Date: Mon, 28 Oct 91 14:42:14 EST From: jasonb at coos.dartmouth.edu (Jason Bogal) Subject: Beginning Brewer of Mead I'm new to the brewing scene, and I was just introduced to mead. I've brewed my first batch, which won't be ready for another two weeks, but I am already afraid to taste it. The mold has something to do with that. If there is anyone who would like to send me some advice, please do so. If this was the wrong place for my message, then I apologize. Jason Bogal Return to table of contents
Date: Mon, 28 Oct 91 12:15:27 EST From: cjh at diaspar.HQ.Ileaf.COM (Chip Hitchcock) Subject: ref recent glass v. plastic discussion You suggest -"going to plastic with good sanitation"-. The rap on plastic is that it CANNOT be sanitized for more than a few use cycles; after a while it \\will// scratch, and bacteria in the scratches are extremely hard to kill. The plastic will also adsorb bleach and release it into the wort, giving room for some unpleasant flavors which can be perceived at extremely low levels---that's a Hobson's choice for you! This suggests that anyone who uses a plastic fermenter should do only a small number of batches before throwing it away (or downgrading it to a bottle-soaking tub) and getting a new one. Note that the figures for the 1989 Nationals showed that the incidence of top (1st-3rd place) beers brewed in plastic was HALF their incidence at entry; this brings up the question of what those results would have been if they were subdivided by the age/#-of-uses of the plastic and the type of beer (heavier beers being more likely to mask the off-flavors of traces of infection or chlorine). Return to table of contents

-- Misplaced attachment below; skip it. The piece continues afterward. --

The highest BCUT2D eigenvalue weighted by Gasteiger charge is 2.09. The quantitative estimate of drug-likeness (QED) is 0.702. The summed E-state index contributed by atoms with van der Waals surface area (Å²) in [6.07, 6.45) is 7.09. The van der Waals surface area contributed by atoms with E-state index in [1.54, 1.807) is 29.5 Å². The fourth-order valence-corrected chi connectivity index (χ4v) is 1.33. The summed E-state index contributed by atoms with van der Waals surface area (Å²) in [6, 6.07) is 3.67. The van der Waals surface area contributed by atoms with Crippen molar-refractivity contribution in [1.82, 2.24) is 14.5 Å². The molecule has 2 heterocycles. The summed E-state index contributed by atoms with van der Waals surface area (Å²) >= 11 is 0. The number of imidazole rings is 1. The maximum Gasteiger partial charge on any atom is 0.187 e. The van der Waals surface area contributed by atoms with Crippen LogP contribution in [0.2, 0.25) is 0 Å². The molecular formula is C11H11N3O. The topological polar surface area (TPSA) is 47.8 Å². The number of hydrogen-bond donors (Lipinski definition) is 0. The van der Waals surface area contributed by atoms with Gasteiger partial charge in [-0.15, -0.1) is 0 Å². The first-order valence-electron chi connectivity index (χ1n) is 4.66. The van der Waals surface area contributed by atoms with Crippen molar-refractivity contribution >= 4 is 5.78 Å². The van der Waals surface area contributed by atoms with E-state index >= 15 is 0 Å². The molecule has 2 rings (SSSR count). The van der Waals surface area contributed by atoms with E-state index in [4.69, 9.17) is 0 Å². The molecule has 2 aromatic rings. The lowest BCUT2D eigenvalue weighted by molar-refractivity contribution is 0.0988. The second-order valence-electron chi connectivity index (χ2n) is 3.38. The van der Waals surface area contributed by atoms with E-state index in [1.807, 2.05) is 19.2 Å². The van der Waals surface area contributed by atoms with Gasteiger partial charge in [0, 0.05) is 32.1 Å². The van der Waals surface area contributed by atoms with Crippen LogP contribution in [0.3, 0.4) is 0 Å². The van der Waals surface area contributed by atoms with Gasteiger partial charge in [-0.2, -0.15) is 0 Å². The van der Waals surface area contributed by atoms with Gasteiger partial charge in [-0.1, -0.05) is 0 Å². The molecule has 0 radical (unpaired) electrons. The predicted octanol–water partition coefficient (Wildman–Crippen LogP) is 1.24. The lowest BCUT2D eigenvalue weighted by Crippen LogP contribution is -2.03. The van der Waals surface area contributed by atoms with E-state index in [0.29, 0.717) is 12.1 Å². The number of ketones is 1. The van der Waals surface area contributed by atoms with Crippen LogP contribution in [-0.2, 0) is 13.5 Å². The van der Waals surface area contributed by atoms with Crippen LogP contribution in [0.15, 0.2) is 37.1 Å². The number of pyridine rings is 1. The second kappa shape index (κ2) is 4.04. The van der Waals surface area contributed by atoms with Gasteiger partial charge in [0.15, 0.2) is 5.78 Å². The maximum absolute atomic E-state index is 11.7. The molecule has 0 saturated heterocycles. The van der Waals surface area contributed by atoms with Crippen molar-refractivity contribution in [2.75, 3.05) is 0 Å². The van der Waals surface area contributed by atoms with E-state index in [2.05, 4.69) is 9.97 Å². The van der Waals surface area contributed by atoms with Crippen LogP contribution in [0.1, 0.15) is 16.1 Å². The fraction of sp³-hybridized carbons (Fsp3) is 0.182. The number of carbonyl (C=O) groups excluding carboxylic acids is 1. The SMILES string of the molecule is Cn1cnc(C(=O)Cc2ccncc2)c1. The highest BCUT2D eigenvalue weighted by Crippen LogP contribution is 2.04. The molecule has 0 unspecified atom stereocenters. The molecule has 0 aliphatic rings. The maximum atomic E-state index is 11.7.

Date: Mon, 28 Oct 91 12:02:09 EST From: cjh at vallance.HQ.Ileaf.COM (Chip Hitchcock) Subject: Wyeast in the refrigerator Jeff Frane <70670.2067 at compuserve.com> writes > If the package does swell completely > within 12 hours, as Bill writes, the best thing to do--outside of > adding it to a starter--is to pop the thing in the refrigerator > until it's going to be used. The yeast issue of ZYMURGY (what an oxymoronic-sounding line!) warns, as have a few people on this list, that sudden temperature changes of >15-20 F can stun yeast so badly it never recovers---it may not be technically dead but it's not going to work very well. Based on other figures in this issue, a starter is important for getting the best out of liquid yeast; at typical yeast population densities, there's only room in the liquid provided for ~10% of the number of cells you'd like in a 5-gallon batch. Moving up to a 2-cup starter, and perhaps leaving it at 65-70F instead of ~80F if you can't be ready to brew soon, should be a win. Return to table of contents